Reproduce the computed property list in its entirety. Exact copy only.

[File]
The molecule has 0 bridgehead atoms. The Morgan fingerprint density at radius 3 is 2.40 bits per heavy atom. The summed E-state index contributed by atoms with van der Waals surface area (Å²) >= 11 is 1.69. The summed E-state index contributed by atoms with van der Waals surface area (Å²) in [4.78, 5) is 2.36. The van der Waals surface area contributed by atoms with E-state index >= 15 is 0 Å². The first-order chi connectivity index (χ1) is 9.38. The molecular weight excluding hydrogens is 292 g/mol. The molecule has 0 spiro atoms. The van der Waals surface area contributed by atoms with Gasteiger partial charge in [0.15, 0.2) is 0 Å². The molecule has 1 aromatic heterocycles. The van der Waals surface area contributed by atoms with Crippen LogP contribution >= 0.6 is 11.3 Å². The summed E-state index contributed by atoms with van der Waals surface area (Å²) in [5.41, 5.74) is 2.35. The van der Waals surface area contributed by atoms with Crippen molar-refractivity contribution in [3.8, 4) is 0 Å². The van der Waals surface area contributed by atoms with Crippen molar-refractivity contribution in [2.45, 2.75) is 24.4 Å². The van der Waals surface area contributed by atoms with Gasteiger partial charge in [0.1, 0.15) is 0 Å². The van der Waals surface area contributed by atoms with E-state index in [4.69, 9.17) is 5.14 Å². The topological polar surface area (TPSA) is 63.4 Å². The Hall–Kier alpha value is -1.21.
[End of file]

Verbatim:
The molecule has 0 bridgehead atoms. The Morgan fingerprint density at radius 3 is 2.40 bits per heavy atom. The summed E-state index contributed by atoms with van der Waals surface area (Å²) >= 11 is 1.69. The summed E-state index contributed by atoms with van der Waals surface area (Å²) in [4.78, 5) is 2.36. The van der Waals surface area contributed by atoms with E-state index >= 15 is 0 Å². The first-order chi connectivity index (χ1) is 9.38. The molecular weight excluding hydrogens is 292 g/mol. The molecule has 0 spiro atoms. The van der Waals surface area contributed by atoms with Gasteiger partial charge in [0.15, 0.2) is 0 Å². The molecule has 1 aromatic heterocycles. The van der Waals surface area contributed by atoms with Crippen LogP contribution >= 0.6 is 11.3 Å². The summed E-state index contributed by atoms with van der Waals surface area (Å²) in [5.41, 5.74) is 2.35. The van der Waals surface area contributed by atoms with Crippen molar-refractivity contribution in [3.8, 4) is 0 Å². The van der Waals surface area contributed by atoms with Crippen molar-refractivity contribution in [2.45, 2.75) is 24.4 Å². The van der Waals surface area contributed by atoms with Gasteiger partial charge in [0.1, 0.15) is 0 Å². The van der Waals surface area contributed by atoms with E-state index in [4.69, 9.17) is 5.14 Å². The topological polar surface area (TPSA) is 63.4 Å². The Hall–Kier alpha value is -1.21.